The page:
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Press Release: CPA Praises Implementation of Tariffs on $200 Billion of Chinese Imports

September 18, 2018

Necessary response to China’s continuing unfair trade practices

Washington. The Coalition for a Prosperous America (CPA) today strongly praised a White House announcement of additional tariffs on approximately $200 billion worth of Chinese imports. The tariffs, which take effect on September 24, are part of the Trump administration's continuing response to China’s theft of intellectual property and forced transfer of US technology. The tariffs will initially be imposed at 10 percent, but will increase to 25 percent on January 1, 2019.

CPA Chairman Dan DiMicco said, “This is a very welcome announcement. President Trump initially imposed tariffs on $50 billion of Chinese products. However, Beijing refused to acknowledge their persistent technology theft or to change course, and instead retaliated against fairly traded US goods. These additional tariffs will make clear that China must change its egregious behavior. The tariffs will also provide time for US companies to shift their supply chains toward domestic producers.”

In July and August, the administration imposed 25 percent tariffs on $50 billion worth of Chinese goods. The tariffs followed a lengthy Section 301 investigation of discriminatory trade practices related to foreign investment restrictions, technology transfer, and cyber intrusion. Implemented as part of existing US trade law, the tariffs sought to change China’s wrongful behavior. However, Beijing chose not to admit wrongdoing and change course, but rather to retaliate against fairly traded US goods.

“These tariff actions are a necessary response to China’s refusal to end dozens of commercial espionage and technology transfer practices,” said Michael Stumo, CEO of the CPA. “Our member companies have faced years of heavily subsidized competition from China, and they’ve experienced firsthand the aggressiveness of China’s hacking and intellectual property theft campaign. Our members have also had to confront the side effects of subsidized imports still affecting downstream markets. We see this, for example, with companies that produce products made from steel and aluminum. We’re pleased that the administration is now addressing this wider problem, and these broader tariffs will help to minimize distortions that come from partial tariff coverage.”

Stumo says that CPA’s member companies are doing well in an expanding economy and are investing in capital equipment, hiring workers, and working with new businesses moving back to the US. CPA believes that the administration’s strong focus on trade is helping to drive this growth.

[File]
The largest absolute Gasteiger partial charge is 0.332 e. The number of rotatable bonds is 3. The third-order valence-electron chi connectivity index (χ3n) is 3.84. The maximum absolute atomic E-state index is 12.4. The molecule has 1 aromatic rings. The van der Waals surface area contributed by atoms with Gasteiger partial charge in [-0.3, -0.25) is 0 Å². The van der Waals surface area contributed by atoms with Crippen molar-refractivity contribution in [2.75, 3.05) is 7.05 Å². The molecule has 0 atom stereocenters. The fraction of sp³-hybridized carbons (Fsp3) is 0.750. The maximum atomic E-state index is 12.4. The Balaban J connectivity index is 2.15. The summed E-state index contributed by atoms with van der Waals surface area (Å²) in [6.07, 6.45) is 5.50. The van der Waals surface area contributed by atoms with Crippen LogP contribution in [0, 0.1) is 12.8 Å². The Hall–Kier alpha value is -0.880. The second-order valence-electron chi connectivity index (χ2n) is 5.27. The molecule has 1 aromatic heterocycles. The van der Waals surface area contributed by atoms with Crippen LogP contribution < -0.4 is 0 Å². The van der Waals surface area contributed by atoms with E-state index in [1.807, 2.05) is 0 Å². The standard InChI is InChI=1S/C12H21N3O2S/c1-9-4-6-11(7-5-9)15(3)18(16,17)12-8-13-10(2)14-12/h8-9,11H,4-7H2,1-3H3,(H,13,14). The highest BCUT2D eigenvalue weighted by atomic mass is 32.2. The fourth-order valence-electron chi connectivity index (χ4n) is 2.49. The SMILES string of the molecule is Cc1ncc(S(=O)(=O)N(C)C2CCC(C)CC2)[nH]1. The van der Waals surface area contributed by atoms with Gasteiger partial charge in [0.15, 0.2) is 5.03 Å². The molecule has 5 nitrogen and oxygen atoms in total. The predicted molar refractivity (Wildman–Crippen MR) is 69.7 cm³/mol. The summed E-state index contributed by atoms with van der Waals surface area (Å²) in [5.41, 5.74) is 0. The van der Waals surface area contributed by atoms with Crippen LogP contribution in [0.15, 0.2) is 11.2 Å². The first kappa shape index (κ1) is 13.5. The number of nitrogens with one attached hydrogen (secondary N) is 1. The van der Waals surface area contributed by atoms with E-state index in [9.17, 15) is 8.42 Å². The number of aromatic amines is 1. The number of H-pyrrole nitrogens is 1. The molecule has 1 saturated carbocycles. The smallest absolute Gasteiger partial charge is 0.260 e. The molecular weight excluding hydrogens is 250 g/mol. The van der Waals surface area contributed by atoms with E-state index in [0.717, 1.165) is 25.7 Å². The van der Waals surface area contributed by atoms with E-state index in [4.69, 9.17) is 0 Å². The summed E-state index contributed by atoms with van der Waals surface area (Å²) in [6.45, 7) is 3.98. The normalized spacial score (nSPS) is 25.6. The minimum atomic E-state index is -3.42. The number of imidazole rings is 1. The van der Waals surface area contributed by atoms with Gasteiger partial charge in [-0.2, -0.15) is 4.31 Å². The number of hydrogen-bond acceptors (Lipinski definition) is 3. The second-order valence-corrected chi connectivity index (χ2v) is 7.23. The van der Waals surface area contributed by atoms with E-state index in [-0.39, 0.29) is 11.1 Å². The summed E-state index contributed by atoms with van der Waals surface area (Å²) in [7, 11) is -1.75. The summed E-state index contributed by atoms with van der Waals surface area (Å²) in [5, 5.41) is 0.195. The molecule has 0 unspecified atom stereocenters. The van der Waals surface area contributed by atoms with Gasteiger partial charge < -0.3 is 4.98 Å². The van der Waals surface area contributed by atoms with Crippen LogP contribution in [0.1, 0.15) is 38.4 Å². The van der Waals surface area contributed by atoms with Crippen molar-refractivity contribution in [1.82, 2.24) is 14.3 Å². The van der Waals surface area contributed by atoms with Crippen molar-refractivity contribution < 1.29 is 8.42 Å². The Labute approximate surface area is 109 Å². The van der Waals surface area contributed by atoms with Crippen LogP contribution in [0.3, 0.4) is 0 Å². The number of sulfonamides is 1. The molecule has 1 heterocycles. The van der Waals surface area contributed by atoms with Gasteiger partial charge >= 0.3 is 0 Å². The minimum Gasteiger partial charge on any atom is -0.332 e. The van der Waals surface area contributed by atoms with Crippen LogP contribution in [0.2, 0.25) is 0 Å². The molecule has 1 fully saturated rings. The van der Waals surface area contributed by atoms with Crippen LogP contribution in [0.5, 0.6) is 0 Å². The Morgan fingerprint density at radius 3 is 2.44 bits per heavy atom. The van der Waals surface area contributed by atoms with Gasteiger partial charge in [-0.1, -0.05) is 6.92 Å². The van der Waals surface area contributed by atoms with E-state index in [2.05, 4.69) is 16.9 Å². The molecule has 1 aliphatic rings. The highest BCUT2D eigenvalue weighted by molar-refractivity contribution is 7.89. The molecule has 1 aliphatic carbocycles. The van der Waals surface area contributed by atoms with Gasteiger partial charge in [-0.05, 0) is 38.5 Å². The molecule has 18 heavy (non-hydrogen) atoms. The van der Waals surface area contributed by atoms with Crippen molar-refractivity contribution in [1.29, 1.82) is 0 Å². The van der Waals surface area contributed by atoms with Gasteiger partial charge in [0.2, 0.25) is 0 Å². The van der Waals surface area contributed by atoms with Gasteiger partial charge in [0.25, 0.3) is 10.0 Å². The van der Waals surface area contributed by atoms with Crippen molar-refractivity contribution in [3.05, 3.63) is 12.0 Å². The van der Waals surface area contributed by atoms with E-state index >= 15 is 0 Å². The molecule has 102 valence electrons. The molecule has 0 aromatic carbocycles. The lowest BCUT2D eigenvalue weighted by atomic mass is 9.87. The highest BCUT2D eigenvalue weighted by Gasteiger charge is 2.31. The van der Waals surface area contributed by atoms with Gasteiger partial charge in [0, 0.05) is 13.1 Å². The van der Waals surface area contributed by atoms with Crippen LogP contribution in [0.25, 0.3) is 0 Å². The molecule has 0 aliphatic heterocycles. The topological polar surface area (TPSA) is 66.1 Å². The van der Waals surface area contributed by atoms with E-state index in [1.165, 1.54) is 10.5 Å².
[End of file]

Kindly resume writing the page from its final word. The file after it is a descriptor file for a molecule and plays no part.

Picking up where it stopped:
“The US economy continues to do well,” said Stumo. “This is what happens when the nation shifts away from the destructive pursuit of cheap, subsidized imports over the past 20 years. The focus now should be on improving US productive capacity and growing middle class jobs.”

DiMicco adds, “President Trump has made clear that it’s up to China to change its behavior. Tariffs will help to compel Beijing to accept a comprehensive agreement on trade. But if China retaliates again, we fully support steps to add tariffs on another $267 billion of imports.”

The Coalition for a Prosperous America is a non-partisan, nonprofit organization representing the interests of 4.1 million households through agricultural, manufacturing and labor members.

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  • TopTadeFairs
    Stumo says he’ll be urging the administration to look at exchange rates and excessive dollar overvaluation.
    https://nobrain.co/write-for-us/
  • Bruce Bishop
    China’s advantage is that they look to the long term — fifty years, a hundred years. Our CEO’s look to the next quarter, and our politicians look to the next election. There is no way that a short-term plan will prevail over a long-term plan.
  • Bruce Bishop
    The tariffs will help, a little. The problem with tariffs is, that China’s cost advantage — which is ten to one across all cost factors — not just labor, will allow them to absorb any tariff that Americans would find politically tolerable. At bottom, all manufacturing cost factors — labor, material. overhead, energy, and regulatory compliance (China has none), are made up of “labor,” or “salaries,” all of which are about one-tenth of ours.

    The only sure way to balance our trade with China is to implement Warren Buffett’s 2003 proposal for forced “Balanced Trade.” You can Google “Balanced Trade,” and Buffett’s article is archived at the bottom.

    All that tariffs will accomplish will be to convince the Chinese that Trump is serious about cutting our trade deficit. They also know that, if they wait out Trump, our next president will likely be some wishy-washy politician who won’t have the cojones to stick to the tariffs — so everything will revert to “normal,” until China totally “owns” the United States.

    If you haven’t read “Death by China,” it’s unlikely that you fully understand the crisis we are in.